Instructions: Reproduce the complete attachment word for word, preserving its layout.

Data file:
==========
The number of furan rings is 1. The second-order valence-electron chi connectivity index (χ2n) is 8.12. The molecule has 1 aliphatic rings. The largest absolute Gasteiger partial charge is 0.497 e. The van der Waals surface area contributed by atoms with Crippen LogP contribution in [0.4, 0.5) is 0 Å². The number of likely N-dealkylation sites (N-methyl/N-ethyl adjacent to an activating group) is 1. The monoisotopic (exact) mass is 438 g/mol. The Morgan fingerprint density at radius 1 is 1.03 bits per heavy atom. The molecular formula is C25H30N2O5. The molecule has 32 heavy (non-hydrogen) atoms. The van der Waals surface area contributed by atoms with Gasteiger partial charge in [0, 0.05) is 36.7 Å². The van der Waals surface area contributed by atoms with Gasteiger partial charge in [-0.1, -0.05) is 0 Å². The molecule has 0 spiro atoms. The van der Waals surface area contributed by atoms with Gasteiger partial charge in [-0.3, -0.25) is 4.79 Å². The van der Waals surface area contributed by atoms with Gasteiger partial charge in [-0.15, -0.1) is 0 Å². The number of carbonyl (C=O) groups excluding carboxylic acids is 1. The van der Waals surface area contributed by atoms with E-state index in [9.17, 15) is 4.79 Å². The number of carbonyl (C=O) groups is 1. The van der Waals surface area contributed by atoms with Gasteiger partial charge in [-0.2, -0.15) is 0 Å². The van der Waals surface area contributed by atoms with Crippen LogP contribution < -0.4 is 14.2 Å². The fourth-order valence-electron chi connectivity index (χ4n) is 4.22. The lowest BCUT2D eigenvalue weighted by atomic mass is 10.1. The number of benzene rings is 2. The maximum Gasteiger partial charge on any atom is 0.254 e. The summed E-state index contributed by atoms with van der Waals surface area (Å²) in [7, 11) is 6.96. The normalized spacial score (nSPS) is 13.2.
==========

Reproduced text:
The number of furan rings is 1. The second-order valence-electron chi connectivity index (χ2n) is 8.12. The molecule has 1 aliphatic rings. The largest absolute Gasteiger partial charge is 0.497 e. The van der Waals surface area contributed by atoms with Crippen LogP contribution in [0.4, 0.5) is 0 Å². The number of likely N-dealkylation sites (N-methyl/N-ethyl adjacent to an activating group) is 1. The monoisotopic (exact) mass is 438 g/mol. The Morgan fingerprint density at radius 1 is 1.03 bits per heavy atom. The molecular formula is C25H30N2O5. The molecule has 32 heavy (non-hydrogen) atoms. The van der Waals surface area contributed by atoms with Gasteiger partial charge in [0, 0.05) is 36.7 Å². The van der Waals surface area contributed by atoms with Gasteiger partial charge in [-0.1, -0.05) is 0 Å². The molecule has 0 spiro atoms. The van der Waals surface area contributed by atoms with Gasteiger partial charge in [-0.3, -0.25) is 4.79 Å². The van der Waals surface area contributed by atoms with Gasteiger partial charge in [-0.15, -0.1) is 0 Å². The number of carbonyl (C=O) groups excluding carboxylic acids is 1. The van der Waals surface area contributed by atoms with E-state index in [9.17, 15) is 4.79 Å². The number of carbonyl (C=O) groups is 1. The van der Waals surface area contributed by atoms with Gasteiger partial charge in [-0.2, -0.15) is 0 Å². The van der Waals surface area contributed by atoms with Crippen LogP contribution < -0.4 is 14.2 Å². The fourth-order valence-electron chi connectivity index (χ4n) is 4.22. The lowest BCUT2D eigenvalue weighted by atomic mass is 10.1. The number of benzene rings is 2. The maximum Gasteiger partial charge on any atom is 0.254 e. The summed E-state index contributed by atoms with van der Waals surface area (Å²) in [7, 11) is 6.96. The normalized spacial score (nSPS) is 13.2.